“I am a witness myself to the misunderstandings and problems that the Society has recently experienced. Among those there were tough times, especially when it came to the issue of extending to all Jesuits the fourth vow of obedience to the pope. What gave me confidence at the time of Father Arrupe [superior general of the Jesuits from 1965 to 1983] was the fact that he was a man of prayer, a man who spent much time in prayer. I remember him when he prayed sitting on the ground in the Japanese style. For this he had the right attitude and made the right decisions.”
A private encounter of Pope Francis with some Polish Jesuits
July 30, 2016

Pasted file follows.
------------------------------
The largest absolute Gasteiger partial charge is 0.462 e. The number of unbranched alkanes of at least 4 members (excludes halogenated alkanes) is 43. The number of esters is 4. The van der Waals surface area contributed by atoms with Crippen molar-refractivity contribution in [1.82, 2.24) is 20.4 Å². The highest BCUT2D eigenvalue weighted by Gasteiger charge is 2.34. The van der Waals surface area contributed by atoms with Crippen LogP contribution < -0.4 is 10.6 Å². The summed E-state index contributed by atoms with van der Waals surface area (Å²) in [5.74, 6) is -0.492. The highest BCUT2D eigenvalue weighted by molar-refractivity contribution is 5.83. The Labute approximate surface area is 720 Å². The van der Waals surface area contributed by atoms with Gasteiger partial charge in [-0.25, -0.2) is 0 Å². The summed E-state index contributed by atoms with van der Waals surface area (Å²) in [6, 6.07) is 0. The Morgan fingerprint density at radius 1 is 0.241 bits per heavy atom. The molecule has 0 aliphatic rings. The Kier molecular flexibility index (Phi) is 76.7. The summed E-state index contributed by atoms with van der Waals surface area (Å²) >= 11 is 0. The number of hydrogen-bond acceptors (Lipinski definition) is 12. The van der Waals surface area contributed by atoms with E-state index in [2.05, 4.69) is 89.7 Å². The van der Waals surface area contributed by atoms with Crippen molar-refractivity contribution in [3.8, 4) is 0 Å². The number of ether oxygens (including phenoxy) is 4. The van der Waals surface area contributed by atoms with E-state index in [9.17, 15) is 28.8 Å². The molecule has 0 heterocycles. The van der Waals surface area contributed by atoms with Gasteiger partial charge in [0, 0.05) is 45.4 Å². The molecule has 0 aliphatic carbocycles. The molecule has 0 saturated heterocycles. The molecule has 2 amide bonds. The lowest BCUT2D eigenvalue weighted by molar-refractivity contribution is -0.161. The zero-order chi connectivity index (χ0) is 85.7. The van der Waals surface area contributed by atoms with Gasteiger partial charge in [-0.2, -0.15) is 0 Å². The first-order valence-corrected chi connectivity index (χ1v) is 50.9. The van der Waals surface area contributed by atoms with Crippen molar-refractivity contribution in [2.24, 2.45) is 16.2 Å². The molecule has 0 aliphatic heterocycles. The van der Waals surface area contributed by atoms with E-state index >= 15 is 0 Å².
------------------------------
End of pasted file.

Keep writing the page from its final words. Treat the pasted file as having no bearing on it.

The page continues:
I want to add something now. I ask you to work with seminarians. Above all, give them what you have received from the Exercises: the wisdom of discernment. The Church today needs to grow in the ability of spiritual discernment. Some priestly formation programs run the risk of educating in the light of overly clear and distinct ideas, and therefore to act within limits and criteria that are rigidly defined a priori, and that set aside concrete situations: «you must do this, you must not do this.». And then the seminarians, when they become priests, find themselves in difficulty in accompanying the life of so many young people and adults. Because many are asking: «can you do this or can you not?». That’s all. And many people leave the confessional disappointed. Not because the priest is bad, but because the priest doesn’t have the ability to discern situations, to accompany them in authentic discernment. They don’t have the needed formation. Today the Church needs to grow in discernment, in the ability to discern. And priests above all really need it for their ministry. This is why we need to teach it to seminarians and priests in formation: they are the ones usually entrusted with the confidences of the conscience of the faithful. Spiritual direction is not solely a priestly charism, but also lay, it is true. But, I repeat, you must teach this above all to priests, helping them in the light of the Exercises in the dynamic of pastoral discernment, which respects the law but knows how to go beyond. This is an important task for the Society. A thought of Fr. Hugo Rahner has often struck me. He thought clearly and wrote clearly! Hugo said that the Jesuit must be a man with the nose for the supernatural, that is he must be a man gifted with a sense of the divine and of the diabolical relative to the events of human life and history. The Jesuit must therefore be capable of discerning both in the field of God and in the field of the devil. This is why in the Exercises St Ignatius asks to be introduced both to the intentions of the Lord of life and to those of the enemy of human nature and to his lies. What he has written is bold, it is truly bold, but discernment is precisely this! We need to form future priests not to general and abstract ideas, which are clear and distinct, but to this keen discernment of spirits so that they can help people in their concrete life. We need to truly understand this: in life not all is black on white or white on black. No! The shades of grey prevail in life. We must them teach to discern in this grey area.